White Marble Tiles Turning Gray In Shower

by Barb
(Dexter, MI)

QUESTION:

We installed sealed, white marble in our walk-in shower on the floor and walls. The bottom 1 1/2 rows of tiles on 2 walls are turning gray. We don't know what is causing this. If it was where the water was hitting it, I would think the floor and more of the wall tiles would be gray also.


ANSWER:

The problem is most likely a bad installation and/or cracks or voids in the grout allowing water to get trapped behind the tiles where it cannot evaporate.

Instead it just absorbs into the marble. Wet stone is always darker in color, so the white marble tiles become gray and stay gray since they are saturated with water.

And the fact that you applied a sealer is complicating the issue by making it even harder for the water to evaporate through the outer marble tile surface.

The sealer prevents absorption into the stone, but it can also prevent water from evaporating out of the stone especially when the tile is on a floor or wall.

This is the textbook reason why applying a sealer to stone in a wet environment like a shower is not recommended.

Sealers help prevent staining. Very very small risk of staining in a shower and stains are generally easy to remove and rarely permanent. Sealing is a benefit in areas like a kitchen or bathroom countertop or floor that is at much higher risk of staining.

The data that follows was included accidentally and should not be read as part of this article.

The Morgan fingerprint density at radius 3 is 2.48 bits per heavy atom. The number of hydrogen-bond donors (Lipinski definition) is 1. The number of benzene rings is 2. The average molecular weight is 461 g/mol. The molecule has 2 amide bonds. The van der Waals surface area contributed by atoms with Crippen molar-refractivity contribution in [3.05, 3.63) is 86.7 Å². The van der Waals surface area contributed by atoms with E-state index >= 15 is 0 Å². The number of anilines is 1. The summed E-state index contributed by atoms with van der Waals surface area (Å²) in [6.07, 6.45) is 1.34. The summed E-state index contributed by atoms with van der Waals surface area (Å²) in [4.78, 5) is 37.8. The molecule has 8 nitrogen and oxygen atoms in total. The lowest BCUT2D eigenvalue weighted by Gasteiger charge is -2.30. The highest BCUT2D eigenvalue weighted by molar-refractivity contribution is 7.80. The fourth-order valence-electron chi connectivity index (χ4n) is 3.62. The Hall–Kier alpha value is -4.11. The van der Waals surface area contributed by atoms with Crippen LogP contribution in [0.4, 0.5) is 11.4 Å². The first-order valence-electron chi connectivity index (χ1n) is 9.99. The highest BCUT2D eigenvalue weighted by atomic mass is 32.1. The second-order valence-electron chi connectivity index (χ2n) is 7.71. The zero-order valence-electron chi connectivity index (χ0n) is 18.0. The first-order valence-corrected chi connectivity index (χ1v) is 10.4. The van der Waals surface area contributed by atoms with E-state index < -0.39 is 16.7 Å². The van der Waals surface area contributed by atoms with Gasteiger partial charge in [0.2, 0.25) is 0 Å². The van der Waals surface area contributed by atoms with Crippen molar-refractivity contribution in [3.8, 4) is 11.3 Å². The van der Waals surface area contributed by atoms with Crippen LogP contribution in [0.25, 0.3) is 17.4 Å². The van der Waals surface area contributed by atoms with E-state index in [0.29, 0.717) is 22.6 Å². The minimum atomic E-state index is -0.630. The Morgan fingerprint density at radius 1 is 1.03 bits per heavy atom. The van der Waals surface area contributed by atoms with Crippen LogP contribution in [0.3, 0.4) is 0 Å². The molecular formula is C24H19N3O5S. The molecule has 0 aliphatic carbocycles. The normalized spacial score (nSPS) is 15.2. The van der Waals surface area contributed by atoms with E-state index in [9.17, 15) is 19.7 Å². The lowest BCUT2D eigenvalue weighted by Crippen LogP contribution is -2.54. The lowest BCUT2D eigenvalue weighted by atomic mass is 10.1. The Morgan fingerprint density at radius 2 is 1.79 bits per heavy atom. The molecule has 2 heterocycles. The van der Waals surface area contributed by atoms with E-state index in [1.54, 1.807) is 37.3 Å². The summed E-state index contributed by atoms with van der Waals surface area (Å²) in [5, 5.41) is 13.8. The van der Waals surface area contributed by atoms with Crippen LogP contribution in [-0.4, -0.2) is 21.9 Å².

Also, marble does not stain easy. It etches easily, which people confuse with staining. Thus the commonly stated, but completely incorrect myth that "marble stains easy".

And you are not sealing against the water, so sealing a shower provides almost no benefit, but may complicate just such a problem as you describe.

Water will not stain and unless there is a bad install or grout cracks any water that does absorb into the tile quickly evaporates between uses... no problems.

Since marble is rather dense with low absorption it takes prolonged contact with water for it to absorb.

The problem is localized because it is relative to where water is entering. The bottom tiles on the wall are going to be exposed to plenty of water even if it isn't where the water stream hits.

Test this by discontinuing use of the shower for 4-5 days, maybe a week to let the shower completely dry out. You should notice the gray tiles become white again as the water evaporates.

Check for and repair any cracks in the grout. Pay particular attention to the wall/floor seam, which is a common problem area.

If you find no grout damage, then you may have a bad installation. Bad install means rip out and re-do (at least the affected area).

It may also be possible that you have a pipe leak causing the problem, but you should start by drying out the shower and proceed from there to find the cause.

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